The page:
Swedish filmmaker David F. Sandberg acknowledges that you are always growing and developing as you continue through a creative career, but you pick up what works best along the way.

And he should know.

His career spans over a dozen short and feature films, and he's found out a lot during his career. He presented a few pieces of advice for young filmmakers on his YouTube channel, for which he goes by the very awesome pseudonym ponysmasher. Watch it below. 

1. More characters means more difficulty.

Sandberg points out that each feature he's made has included more and more cast members. Lights Out, for instance, was focused mostly on a small family, while Shazam! expanded to include the inhabitants of a foster home and a bunch of heroes and villains.

There are practical issues of blocking and coverage, which require different camera set-ups. So by the time 14 characters are in one scene in Shazam!, that becomes a lot to track.

Sandberg tackled this issue with a kind of unique overhead storyboard so he was always sure where everyone was during the final fight, and this paid off because the scene feels organized. But it resulted in a lot of extra work for him.

Shazam!Credit: Warner Bros.

2. Getting good sound is more important than good image.

We've said it again and again: bad sound can totally wreck your project. And Sandberg agrees.

He shows a clip two different ways, one with distorted video and one with distorted audio. Which do you think is worst?

He also acknowledges that fixing sound is often easier and more affordable to fix in post than other problems, but you have to actually put in the effort to do that post work.

3. Resolution doesn't matter as much as you think.

When he started in short films, Sandberg cared a lot about capturing high-resolution footage and keeping its integrity as intact as possible.

But now, with Hollywood experience under his belt, he sees it's possible to do things like zooming into frames and still ending up with great images that look fine in a movie theater.

What matters more, he says, is having images with contrast and high dynamic range.

"It's so much more important what kind of pixels you have, rather than how many pixels you have," he says.

Shazam!Credit: Warner Bros.

4. Don't forget urgency.

On a film set, there's a lot of downtime and waiting. This can lead to a lack of energy and dynamism during your actual takes, and also inconsistency between shots.

Even though actors and crew can be tired, make sure they are coming into scenes with the correct emotional energy. If they're supposed to be afraid, upset, or sad, make sure that's coming across even after a long break. And if they're running in one shot, make sure they are in the next continuous shot, too.

5. Aim for 200% to get 100%.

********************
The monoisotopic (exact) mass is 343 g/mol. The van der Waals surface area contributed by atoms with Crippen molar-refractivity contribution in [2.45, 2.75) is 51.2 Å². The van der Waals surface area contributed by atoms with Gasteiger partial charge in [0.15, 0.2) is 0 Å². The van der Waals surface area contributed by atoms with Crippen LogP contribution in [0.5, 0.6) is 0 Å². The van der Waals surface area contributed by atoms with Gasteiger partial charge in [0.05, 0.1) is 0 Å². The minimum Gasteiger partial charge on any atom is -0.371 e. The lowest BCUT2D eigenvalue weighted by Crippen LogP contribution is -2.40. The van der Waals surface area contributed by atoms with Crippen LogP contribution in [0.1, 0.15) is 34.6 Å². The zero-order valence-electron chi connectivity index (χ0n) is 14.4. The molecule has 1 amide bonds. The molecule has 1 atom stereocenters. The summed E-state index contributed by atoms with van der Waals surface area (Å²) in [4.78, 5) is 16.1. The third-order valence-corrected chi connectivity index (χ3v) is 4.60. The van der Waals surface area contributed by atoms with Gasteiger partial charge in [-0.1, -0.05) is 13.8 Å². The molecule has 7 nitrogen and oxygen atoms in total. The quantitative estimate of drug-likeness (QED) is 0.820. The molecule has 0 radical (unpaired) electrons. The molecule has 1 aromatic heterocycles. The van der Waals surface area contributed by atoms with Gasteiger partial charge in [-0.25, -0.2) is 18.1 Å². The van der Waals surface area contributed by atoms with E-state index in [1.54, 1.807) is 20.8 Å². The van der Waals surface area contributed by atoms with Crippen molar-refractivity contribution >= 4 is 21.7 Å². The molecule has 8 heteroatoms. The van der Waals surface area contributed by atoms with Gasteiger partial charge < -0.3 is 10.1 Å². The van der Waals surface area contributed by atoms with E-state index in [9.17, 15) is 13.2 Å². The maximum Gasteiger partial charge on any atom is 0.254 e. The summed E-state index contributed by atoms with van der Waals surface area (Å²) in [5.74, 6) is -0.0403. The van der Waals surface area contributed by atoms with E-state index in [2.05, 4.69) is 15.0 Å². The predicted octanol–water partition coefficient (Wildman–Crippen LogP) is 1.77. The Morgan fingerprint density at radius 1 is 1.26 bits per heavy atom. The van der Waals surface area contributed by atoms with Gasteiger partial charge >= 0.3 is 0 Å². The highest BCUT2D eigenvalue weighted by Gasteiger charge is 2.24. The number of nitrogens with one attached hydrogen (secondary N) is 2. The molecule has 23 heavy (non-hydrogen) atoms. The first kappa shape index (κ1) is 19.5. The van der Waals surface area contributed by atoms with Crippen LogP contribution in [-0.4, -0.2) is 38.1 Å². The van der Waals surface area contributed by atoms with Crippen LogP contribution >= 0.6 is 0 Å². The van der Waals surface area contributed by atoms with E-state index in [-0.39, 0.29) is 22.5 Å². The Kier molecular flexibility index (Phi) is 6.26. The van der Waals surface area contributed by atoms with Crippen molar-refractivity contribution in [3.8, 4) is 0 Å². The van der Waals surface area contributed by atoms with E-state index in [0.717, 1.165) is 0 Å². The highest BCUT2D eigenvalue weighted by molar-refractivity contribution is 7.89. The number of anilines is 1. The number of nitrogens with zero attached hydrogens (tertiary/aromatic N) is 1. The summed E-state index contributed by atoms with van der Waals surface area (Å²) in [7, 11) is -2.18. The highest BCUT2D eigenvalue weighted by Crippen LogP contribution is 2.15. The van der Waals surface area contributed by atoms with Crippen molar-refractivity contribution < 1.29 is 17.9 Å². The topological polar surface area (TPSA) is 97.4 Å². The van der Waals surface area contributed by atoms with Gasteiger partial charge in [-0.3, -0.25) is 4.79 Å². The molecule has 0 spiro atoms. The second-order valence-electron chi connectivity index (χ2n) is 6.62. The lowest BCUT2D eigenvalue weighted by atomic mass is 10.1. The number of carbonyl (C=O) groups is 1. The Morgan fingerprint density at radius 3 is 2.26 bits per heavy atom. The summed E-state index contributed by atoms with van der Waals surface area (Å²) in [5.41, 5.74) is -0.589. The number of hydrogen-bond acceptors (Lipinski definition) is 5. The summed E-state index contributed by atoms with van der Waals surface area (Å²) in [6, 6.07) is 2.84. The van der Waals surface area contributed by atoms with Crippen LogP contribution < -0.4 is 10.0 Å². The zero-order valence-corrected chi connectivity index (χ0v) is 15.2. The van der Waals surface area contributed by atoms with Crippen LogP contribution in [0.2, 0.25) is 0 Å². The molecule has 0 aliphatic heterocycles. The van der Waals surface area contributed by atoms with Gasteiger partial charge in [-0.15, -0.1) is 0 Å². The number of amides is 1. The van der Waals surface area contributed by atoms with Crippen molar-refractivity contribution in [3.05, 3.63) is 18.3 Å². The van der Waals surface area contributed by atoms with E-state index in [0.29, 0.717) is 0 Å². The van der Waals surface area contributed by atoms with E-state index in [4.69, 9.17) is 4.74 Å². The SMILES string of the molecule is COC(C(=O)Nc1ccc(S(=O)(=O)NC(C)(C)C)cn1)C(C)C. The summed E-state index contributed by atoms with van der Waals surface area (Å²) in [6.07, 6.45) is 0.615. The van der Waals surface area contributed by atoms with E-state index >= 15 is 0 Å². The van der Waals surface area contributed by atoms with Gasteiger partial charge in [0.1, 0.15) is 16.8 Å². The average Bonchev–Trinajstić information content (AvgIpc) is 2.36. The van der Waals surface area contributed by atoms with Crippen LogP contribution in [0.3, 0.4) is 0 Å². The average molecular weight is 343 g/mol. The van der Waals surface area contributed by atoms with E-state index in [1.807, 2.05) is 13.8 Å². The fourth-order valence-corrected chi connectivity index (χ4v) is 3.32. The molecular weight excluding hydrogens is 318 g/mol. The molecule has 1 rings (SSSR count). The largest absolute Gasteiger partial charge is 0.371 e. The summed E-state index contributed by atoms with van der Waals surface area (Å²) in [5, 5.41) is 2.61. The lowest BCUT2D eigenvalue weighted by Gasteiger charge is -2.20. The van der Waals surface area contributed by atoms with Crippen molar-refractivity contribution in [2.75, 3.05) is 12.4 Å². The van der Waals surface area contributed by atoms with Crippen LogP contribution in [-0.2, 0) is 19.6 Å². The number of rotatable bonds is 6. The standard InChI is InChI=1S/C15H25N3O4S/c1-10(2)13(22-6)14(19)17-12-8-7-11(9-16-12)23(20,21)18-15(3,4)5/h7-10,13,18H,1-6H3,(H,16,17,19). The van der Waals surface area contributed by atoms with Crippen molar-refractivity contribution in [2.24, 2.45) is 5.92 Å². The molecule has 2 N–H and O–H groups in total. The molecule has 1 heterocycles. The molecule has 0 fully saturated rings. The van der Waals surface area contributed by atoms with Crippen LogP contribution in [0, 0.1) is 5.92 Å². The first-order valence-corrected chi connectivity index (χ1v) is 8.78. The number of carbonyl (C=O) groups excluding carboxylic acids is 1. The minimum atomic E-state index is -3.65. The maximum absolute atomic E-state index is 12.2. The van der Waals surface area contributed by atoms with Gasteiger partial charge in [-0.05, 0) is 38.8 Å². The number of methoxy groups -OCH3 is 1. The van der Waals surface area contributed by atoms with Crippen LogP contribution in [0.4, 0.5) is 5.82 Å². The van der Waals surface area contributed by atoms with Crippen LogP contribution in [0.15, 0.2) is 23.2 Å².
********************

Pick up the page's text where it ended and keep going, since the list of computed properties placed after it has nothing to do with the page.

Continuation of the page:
In this tip, Sandberg is talking about going big on set and making what seem like risky moves to actually achieve what his vision is. This can be for everything from camera work, performances, action sequences, or even set design.

He mentions the home set in Annabelle: Creation.

"When I first saw it in real life, it felt like, 'Oh, this might be too stylized, the way it's worn and spooky,'" he says.

He also said he asked his VFX crew to "Michael Bay it" during the final sequence, blowing up light bulbs in the house. The action is much more muted on the screen compared to real life.

It's always better to go big on certain elements and pull them back if necessary, rather than going small and safe and having to find ways to improve them later.

Annabelle: Creation VFXCredit: Warner Bros.

6. It's all about the ending.

"A bad ending can undo almost everything you did before it," Sandberg says.

On the opposite side, a great ending can convince an audience to forgive you for any missteps during the story.

You've really got to stick the landing. Take a look at one of our favorite finales for an example.

7. Your first cut will make you depressed.

Sandberg says the first time he watched Lights Out, he thought it was garbage. This is common for a lot of people in creative fields. You've worked on something for months. You think you've achieved perfection. Then you look at it, and you're not happy at all.

He says you just have to accept that feeling, then get to work making it better. Edit out unnecessary scenes. Make changes. But even still...

Lights OutCredit: Warner Bros.

8. Depression is inevitable.

Sandberg says the best time of making a movie is pre-production, which is full of possibility, and your project is still at a point where it can be anything. Maybe it's a masterpiece!

But in the middle of the process, reality might hit. Maybe your work isn't perfect. After you watch it for the first time, you might also feel bad. If this is the case for you, Sandberg says you just have to accept it and work to make your project better. Chip away at what isn't working until you get as close to your vision as possible.

He also says he feels this right after locking the project and having nothing to work on and you've lost the found family of your cast and crew.

Sandberg admits his depression was bad enough that he sought help, and he's glad he did.

"I guess, for me, the most important lesson of all is stick around," he says. "Because you don't want to miss out on all the awesome things that are in your future."

What's next? Check out more advice from directors.

Want advice from other filmmakers? We've got you covered. Check out our pieces on Martin Scorsese, David Fincher, and Sidney Lumet, as well as important and up-and-coming female directors.

What did you think of Sandberg's takes? Do you agree with his ideas about what matters while making movies? Let us know in the comments!

Source: ponysmasher